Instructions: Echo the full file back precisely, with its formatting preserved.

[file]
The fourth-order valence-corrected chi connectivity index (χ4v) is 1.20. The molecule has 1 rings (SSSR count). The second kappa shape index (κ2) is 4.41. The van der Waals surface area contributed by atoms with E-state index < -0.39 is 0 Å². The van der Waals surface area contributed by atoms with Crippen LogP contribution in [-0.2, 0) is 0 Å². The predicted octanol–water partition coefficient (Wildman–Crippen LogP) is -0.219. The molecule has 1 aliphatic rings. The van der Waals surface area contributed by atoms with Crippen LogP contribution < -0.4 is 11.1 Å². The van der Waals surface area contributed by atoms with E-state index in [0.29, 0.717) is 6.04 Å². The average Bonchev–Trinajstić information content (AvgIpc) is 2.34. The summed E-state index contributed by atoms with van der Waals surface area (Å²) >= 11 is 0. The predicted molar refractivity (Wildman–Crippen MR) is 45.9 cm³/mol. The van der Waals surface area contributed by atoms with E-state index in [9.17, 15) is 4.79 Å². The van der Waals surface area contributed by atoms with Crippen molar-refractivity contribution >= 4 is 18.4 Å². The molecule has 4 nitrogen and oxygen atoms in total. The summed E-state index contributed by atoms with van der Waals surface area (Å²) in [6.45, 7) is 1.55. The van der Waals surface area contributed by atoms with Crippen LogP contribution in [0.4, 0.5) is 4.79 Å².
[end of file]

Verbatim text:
The fourth-order valence-corrected chi connectivity index (χ4v) is 1.20. The molecule has 1 rings (SSSR count). The second kappa shape index (κ2) is 4.41. The van der Waals surface area contributed by atoms with E-state index < -0.39 is 0 Å². The van der Waals surface area contributed by atoms with Crippen LogP contribution in [-0.2, 0) is 0 Å². The predicted octanol–water partition coefficient (Wildman–Crippen LogP) is -0.219. The molecule has 1 aliphatic rings. The van der Waals surface area contributed by atoms with Crippen LogP contribution < -0.4 is 11.1 Å². The van der Waals surface area contributed by atoms with E-state index in [0.29, 0.717) is 6.04 Å². The average Bonchev–Trinajstić information content (AvgIpc) is 2.34. The summed E-state index contributed by atoms with van der Waals surface area (Å²) >= 11 is 0. The predicted molar refractivity (Wildman–Crippen MR) is 45.9 cm³/mol. The van der Waals surface area contributed by atoms with E-state index in [9.17, 15) is 4.79 Å². The van der Waals surface area contributed by atoms with Crippen molar-refractivity contribution >= 4 is 18.4 Å². The molecule has 4 nitrogen and oxygen atoms in total. The summed E-state index contributed by atoms with van der Waals surface area (Å²) in [6.45, 7) is 1.55. The van der Waals surface area contributed by atoms with Crippen LogP contribution in [0.4, 0.5) is 4.79 Å².